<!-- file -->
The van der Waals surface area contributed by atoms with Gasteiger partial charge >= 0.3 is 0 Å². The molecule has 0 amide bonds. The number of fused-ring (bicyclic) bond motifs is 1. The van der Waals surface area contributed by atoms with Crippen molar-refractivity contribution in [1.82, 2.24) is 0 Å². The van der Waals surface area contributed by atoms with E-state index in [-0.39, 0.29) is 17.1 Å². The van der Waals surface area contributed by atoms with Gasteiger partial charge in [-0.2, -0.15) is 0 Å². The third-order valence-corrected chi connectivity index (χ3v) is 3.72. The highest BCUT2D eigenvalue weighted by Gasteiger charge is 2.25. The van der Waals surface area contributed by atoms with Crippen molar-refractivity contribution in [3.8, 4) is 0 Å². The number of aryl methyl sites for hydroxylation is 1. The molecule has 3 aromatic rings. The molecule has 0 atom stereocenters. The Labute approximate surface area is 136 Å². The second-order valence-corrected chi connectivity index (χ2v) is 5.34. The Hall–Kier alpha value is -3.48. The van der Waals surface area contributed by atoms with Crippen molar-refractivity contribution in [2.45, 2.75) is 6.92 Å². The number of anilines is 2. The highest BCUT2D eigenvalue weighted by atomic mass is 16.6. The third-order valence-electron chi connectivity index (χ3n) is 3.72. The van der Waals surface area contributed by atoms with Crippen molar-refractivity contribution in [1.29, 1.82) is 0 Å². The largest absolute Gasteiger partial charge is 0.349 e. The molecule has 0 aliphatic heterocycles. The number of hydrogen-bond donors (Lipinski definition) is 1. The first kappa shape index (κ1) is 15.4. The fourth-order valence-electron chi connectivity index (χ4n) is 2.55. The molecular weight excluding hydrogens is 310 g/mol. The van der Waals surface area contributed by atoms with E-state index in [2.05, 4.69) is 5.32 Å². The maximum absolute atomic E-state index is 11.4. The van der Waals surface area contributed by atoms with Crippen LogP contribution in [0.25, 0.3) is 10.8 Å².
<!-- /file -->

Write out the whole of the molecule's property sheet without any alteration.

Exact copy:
The van der Waals surface area contributed by atoms with Gasteiger partial charge >= 0.3 is 0 Å². The molecule has 0 amide bonds. The number of fused-ring (bicyclic) bond motifs is 1. The van der Waals surface area contributed by atoms with Crippen molar-refractivity contribution in [1.82, 2.24) is 0 Å². The van der Waals surface area contributed by atoms with E-state index in [-0.39, 0.29) is 17.1 Å². The van der Waals surface area contributed by atoms with Gasteiger partial charge in [-0.2, -0.15) is 0 Å². The third-order valence-corrected chi connectivity index (χ3v) is 3.72. The highest BCUT2D eigenvalue weighted by Gasteiger charge is 2.25. The van der Waals surface area contributed by atoms with Crippen molar-refractivity contribution in [3.8, 4) is 0 Å². The number of aryl methyl sites for hydroxylation is 1. The molecule has 3 aromatic rings. The molecule has 0 atom stereocenters. The Labute approximate surface area is 136 Å². The second-order valence-corrected chi connectivity index (χ2v) is 5.34. The Hall–Kier alpha value is -3.48. The van der Waals surface area contributed by atoms with Crippen molar-refractivity contribution in [2.45, 2.75) is 6.92 Å². The number of anilines is 2. The highest BCUT2D eigenvalue weighted by atomic mass is 16.6. The third-order valence-electron chi connectivity index (χ3n) is 3.72. The van der Waals surface area contributed by atoms with Crippen molar-refractivity contribution in [1.29, 1.82) is 0 Å². The largest absolute Gasteiger partial charge is 0.349 e. The molecule has 0 aliphatic heterocycles. The number of hydrogen-bond donors (Lipinski definition) is 1. The first kappa shape index (κ1) is 15.4. The fourth-order valence-electron chi connectivity index (χ4n) is 2.55. The molecular weight excluding hydrogens is 310 g/mol. The van der Waals surface area contributed by atoms with E-state index in [2.05, 4.69) is 5.32 Å². The maximum absolute atomic E-state index is 11.4. The van der Waals surface area contributed by atoms with Crippen LogP contribution in [0.25, 0.3) is 10.8 Å².